SEC asks Carlyle for more information about accelerated monitoring fees

  • SEC made ‘informal request’
  • Carlyle cooperating with SEC request
  • SEC focused on proper disclosure around fees

The SEC has requested additional information from The Carlyle Group on its past use, if any, of accelerated monitoring fees, according to the firm’s 10-K annual report filed Thursday.

“We are cooperating fully with the SEC’s informal request,” the filing said. Randy Whitestone, a spokesman for Carlyle, declined to comment further. Judith Burns, a spokeswoman with SEC, also declined to comment.

GPs collect monitoring fees from portfolio companies for advisory and related services that they provide. With acceleration, monitoring agreements that terminate before the end of their term get accelerated to full payment upon exit of the investment. The management agreements often can run 10 years or more and are at times subject to automatic extensions, said Drew Bowden, former director in the Office of Compliance Inspections and Examinations, in a speech he gave in 2014.

“This sort of arrangement has the potential to generate eight-figure, or in rare cases, even higher fees,” Bowden said.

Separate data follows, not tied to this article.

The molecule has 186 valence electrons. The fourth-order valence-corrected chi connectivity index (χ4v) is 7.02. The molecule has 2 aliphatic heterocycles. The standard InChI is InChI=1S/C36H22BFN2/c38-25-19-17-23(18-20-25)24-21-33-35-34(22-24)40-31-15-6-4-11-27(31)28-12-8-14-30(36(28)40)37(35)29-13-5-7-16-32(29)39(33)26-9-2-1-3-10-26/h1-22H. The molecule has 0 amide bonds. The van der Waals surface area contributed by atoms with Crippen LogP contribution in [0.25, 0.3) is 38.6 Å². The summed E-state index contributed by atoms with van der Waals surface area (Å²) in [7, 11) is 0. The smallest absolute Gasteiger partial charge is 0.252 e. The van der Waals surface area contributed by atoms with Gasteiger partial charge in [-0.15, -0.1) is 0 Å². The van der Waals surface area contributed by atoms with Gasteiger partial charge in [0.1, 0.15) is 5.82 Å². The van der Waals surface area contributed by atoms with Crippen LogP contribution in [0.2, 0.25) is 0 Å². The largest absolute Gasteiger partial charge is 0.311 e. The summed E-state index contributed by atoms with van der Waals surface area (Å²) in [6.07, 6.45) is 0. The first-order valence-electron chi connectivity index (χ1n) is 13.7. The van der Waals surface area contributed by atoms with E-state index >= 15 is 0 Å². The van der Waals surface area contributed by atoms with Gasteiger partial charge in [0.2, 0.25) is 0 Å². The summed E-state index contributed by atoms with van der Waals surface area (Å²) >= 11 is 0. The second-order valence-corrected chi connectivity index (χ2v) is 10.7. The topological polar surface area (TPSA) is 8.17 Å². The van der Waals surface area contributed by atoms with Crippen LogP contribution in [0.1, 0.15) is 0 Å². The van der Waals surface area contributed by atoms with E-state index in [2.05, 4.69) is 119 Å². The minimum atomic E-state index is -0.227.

Carlyle Group said in the filing that it regularly receives information requests from the SEC so the significance of this particular request is not clear. In November, fellow mega-firm Apollo Global Management also said in a regulatory filing that the SEC had requested additional information from the firm about accelerated fees.

It is not clear if Carlyle Group has ever collected accelerated monitoring fees or, if it has, in which funds. Update: The firm’s Form ADV discloses that the firm, under certain circumstances, may use fee acceleration.

Blackstone Group last year agreed to settle an SEC investigation involving accelerated monitoring fees, among other things. It agreed to pay $39 million–$10 million in a civil penalty and $28.8 million in a disgorgement of fees paid back to investors. The SEC accused Blackstone Group of a lack of disclosure around use of accelerated monitoring fees, as well as a lack of disclosure of vendor discounts the firm received. Blackstone Group did not admit any wrongdoing.

The SEC will continue to focus on advisers who don’t provide adequate disclosure around fee practices, Andrew Ceresney, director of the SEC’s Division of Enforcement, said last year in relation to the Blackstone Group settlement.

“Full transparency of fees and conflicts of interest is critical in the private equity industry and we will continue taking action against advisers that do not adequately disclose their fees and expenses,” Ceresney said.

Action Item: Check out Bowden’s speech from 2014:

Photo courtesy of REUTERS/Shannon Stapleton

Update: This story was updated to include a no comment from the SEC, and additional information from Carlyle’s Form ADV.